when people think of back muscles, one of the first that comes to mind is the lats, or latissimus dorsi. It’s a big sheet of a muscle, that attaches your upper arm at the biceps tendon and then inserts all the way down through the spinous processes of T7-L5, the thoracolumbar fascia, and the iliac crest. It has some significant fascial connections, essentially tying it to the entire core through multiple layers, as well as plays a huge role in low back, sacral and shoulder stability. To say it’s important is an understatement, especially with big lifts like a deadlift.
I’ve talked about it in the past, but it’s so important that it’s used to reconstruct the anterior wall of the chest following mastectomy from breast cancer.
Now due to its importance for not only pulling your shoulder back and down, but also in increasing spinal stiffness against flexion, as well as tensioning the lumbodorsal fascia and the SI joint to resist against shear forces. As a result, powerlifters and average Joe trainers all encourage their clients to try to get their lats firing more so that they have some level of support to their spines so their backs don’t explode in an epic cacophony of nucleus fireworks all over the place.
The downside is that most people tend to exist in a state where the lats are secondary to upper traps. Sitting, leaning forward to look at a monitor, posterior tilted pelvis positions all contribute to stretching the lats and making them functionally useless, which means they’re even harder to get firing when the time comes to hoist plates against gravity. I’m sure this generation of kids who all seem to have iPhones and iPads at the necessary age of 8 is going to lead to a bumper crop of neck and shoulder issues in about 10 years, let alone a demographic of folks who have no idea how to get their lats to fire.
The big rocks to consider when trying to get the lats to fire are the fact that they can’t get their best bang unless the spine is in an extended state, and if the scapulae aren’t in a depressed state. I’m not talking depressed as in whomever voted for Rob Ford to take office and is now realizing the grave mistake they made. Nor am I talking about New York Jets fans. I’m talking about being in a position that’s closer to the hips than to your ears.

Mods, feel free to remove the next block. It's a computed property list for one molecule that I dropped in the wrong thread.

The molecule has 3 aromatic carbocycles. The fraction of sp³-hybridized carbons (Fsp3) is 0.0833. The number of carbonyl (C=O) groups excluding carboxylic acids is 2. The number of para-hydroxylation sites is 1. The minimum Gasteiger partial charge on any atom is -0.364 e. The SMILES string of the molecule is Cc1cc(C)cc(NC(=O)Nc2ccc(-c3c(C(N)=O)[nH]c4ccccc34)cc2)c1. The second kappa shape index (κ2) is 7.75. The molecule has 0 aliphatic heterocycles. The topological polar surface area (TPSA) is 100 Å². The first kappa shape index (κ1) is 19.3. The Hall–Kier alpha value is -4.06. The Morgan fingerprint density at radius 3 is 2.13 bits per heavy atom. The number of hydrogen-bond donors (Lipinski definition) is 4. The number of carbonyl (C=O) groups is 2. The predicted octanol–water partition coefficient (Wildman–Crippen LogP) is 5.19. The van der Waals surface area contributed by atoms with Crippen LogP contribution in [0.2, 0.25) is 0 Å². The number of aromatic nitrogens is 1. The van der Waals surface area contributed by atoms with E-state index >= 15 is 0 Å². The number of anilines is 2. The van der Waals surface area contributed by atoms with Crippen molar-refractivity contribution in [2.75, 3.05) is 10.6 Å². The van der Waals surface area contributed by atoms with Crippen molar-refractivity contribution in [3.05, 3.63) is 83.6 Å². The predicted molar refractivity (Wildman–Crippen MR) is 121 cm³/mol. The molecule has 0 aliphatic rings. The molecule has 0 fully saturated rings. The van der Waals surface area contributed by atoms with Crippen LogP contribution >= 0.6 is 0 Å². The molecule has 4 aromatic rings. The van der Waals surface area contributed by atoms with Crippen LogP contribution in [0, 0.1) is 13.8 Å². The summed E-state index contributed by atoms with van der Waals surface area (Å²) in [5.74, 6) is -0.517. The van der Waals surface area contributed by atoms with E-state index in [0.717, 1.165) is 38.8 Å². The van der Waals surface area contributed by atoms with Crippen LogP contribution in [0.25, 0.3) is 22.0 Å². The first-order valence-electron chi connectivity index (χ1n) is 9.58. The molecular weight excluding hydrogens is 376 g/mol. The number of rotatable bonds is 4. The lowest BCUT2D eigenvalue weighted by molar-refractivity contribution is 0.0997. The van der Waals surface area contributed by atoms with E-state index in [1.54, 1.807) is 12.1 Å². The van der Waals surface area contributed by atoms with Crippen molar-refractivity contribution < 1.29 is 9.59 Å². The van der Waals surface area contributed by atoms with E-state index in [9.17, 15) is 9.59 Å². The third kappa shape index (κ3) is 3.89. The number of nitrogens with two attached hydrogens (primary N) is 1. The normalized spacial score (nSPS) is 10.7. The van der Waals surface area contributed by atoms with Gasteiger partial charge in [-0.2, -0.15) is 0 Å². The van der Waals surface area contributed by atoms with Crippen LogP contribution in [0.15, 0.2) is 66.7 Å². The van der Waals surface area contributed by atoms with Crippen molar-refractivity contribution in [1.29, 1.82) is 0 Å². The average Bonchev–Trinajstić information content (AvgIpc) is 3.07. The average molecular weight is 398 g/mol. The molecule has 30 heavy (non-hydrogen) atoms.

Here’s a quick video of me showing how to get lats to fire for their best potential.
What all this means is the next time you see someone in the gym rocking out rows where their head is below their knee and their back is humped more than Taylor Swift getting content for her next album, they’re probably not getting their lats fired up.
As a result of this lack of lats, most people will not only row with a rounded back, but deadlift with a rounded back, which while not immediately something that will result in backs exploding all over the gym floor, will mean the glutes and hamstrings are less likely to dominate that mofo in favour of the lumbar erector spinae and quads. The tradeoff here is the erector spinae is a tonic muscle, designed to hold posture more than produce speed and force, whereas the glutes are phasic muscles, designed to push stuff into other stuff, rapidly and hard, which makes them the better choice for deadlifting stuff.
So how would you cue this stuff?
I’ve played around with a couple of different options. First, there’s a very basic cue of standing with your back against the wall and pressing your palms into the wall as hard as you can for a full exhale.
This is very effective at getting the feeling of the lats in a shortened state,e specially for those who have trouble getting their backs into position so they can actually feel the suckers going. Once they have this feel, they can usually replicated it when they have to bend down to grab a bar and move stuff around.
Some keys to remember when doing this drill. First, ensure you have your shoulders flat to the wall, essentially retracted and depressed so that they aren’t touching the wall at an angle. If they are, you’ll usually wind up rolling the shoulders forward more often than not, which means you’ll have more work going to the anterior shoulder and upper traps than to the lats. Next, make sure that when you press back into the wall that you aren’t arching your back off the wall to get there, or flaring your ribs out. This is a common feature with lat based drills, as they pull the spine into extension when contracted. As beneficial as this is during a movement like the deadlift, the goal is to just get them to turn on, not produce movement from the spine, and some people will use this compensation to get more activation from the erector spinae than from the lats, so try to keep the back neutral throughout.
Another drill that I’ve recently been playing with is using elastics pulling the arms forward while mimicking the deadlift itself.
This is a step more advanced than the wall pressback, and noticably more challenging as the shakiness can attest to. The goal is to try to keep your arms vertical, as if you’re holding a loaded bar, and not let the elastic pull your hands forward. This is a fairly easy one at the bottom of the movement, but it becomes noticably more challenging as you stand up. Start with a challenging resistance that lets you feel the resistance, but that doesn’t pull your arms forward, and make sure you’re keeping the spine locked and drive from the glutes.
These two simple drills and cues can help tremendously to getting the lats working for compound movements, as well as for isolational training in cases where the individual has to come back from an injury, and also for those who just want to gun their lats in a new angle or position.
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